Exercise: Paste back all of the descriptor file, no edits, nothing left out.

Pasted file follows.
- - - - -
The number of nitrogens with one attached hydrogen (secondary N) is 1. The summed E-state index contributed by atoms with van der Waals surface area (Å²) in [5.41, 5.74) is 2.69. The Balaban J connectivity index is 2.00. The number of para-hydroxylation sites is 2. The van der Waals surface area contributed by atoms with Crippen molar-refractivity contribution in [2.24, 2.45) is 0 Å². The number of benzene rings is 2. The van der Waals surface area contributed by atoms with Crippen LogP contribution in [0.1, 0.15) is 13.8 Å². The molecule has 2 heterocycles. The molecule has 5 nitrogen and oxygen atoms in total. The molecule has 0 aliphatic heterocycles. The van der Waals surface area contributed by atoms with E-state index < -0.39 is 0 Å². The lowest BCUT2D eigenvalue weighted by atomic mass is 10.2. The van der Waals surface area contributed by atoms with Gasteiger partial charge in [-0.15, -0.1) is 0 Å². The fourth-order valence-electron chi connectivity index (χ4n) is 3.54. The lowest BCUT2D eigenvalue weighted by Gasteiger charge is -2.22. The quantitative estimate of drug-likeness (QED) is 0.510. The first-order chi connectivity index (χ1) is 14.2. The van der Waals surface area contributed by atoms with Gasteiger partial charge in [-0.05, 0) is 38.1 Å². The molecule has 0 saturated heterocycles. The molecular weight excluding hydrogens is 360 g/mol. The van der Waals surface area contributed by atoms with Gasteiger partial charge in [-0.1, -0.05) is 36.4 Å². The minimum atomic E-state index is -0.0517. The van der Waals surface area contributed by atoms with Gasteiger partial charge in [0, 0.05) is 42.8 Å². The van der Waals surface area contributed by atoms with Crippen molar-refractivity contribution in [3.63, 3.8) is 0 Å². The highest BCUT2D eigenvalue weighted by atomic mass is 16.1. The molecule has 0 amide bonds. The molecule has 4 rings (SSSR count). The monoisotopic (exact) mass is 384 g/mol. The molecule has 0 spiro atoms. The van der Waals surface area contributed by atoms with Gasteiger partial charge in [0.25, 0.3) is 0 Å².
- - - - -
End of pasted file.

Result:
The number of nitrogens with one attached hydrogen (secondary N) is 1. The summed E-state index contributed by atoms with van der Waals surface area (Å²) in [5.41, 5.74) is 2.69. The Balaban J connectivity index is 2.00. The number of para-hydroxylation sites is 2. The van der Waals surface area contributed by atoms with Crippen molar-refractivity contribution in [2.24, 2.45) is 0 Å². The number of benzene rings is 2. The van der Waals surface area contributed by atoms with Crippen LogP contribution in [0.1, 0.15) is 13.8 Å². The molecule has 2 heterocycles. The molecule has 5 nitrogen and oxygen atoms in total. The molecule has 0 aliphatic heterocycles. The van der Waals surface area contributed by atoms with E-state index < -0.39 is 0 Å². The lowest BCUT2D eigenvalue weighted by atomic mass is 10.2. The van der Waals surface area contributed by atoms with Gasteiger partial charge in [-0.15, -0.1) is 0 Å². The fourth-order valence-electron chi connectivity index (χ4n) is 3.54. The lowest BCUT2D eigenvalue weighted by Gasteiger charge is -2.22. The quantitative estimate of drug-likeness (QED) is 0.510. The first-order chi connectivity index (χ1) is 14.2. The van der Waals surface area contributed by atoms with Gasteiger partial charge in [-0.05, 0) is 38.1 Å². The molecule has 0 saturated heterocycles. The molecular weight excluding hydrogens is 360 g/mol. The van der Waals surface area contributed by atoms with Gasteiger partial charge in [-0.1, -0.05) is 36.4 Å². The minimum atomic E-state index is -0.0517. The van der Waals surface area contributed by atoms with Gasteiger partial charge in [0, 0.05) is 42.8 Å². The van der Waals surface area contributed by atoms with Crippen molar-refractivity contribution in [3.63, 3.8) is 0 Å². The highest BCUT2D eigenvalue weighted by atomic mass is 16.1. The molecule has 0 amide bonds. The molecule has 4 rings (SSSR count). The monoisotopic (exact) mass is 384 g/mol. The molecule has 0 spiro atoms. The van der Waals surface area contributed by atoms with Gasteiger partial charge in [0.25, 0.3) is 0 Å².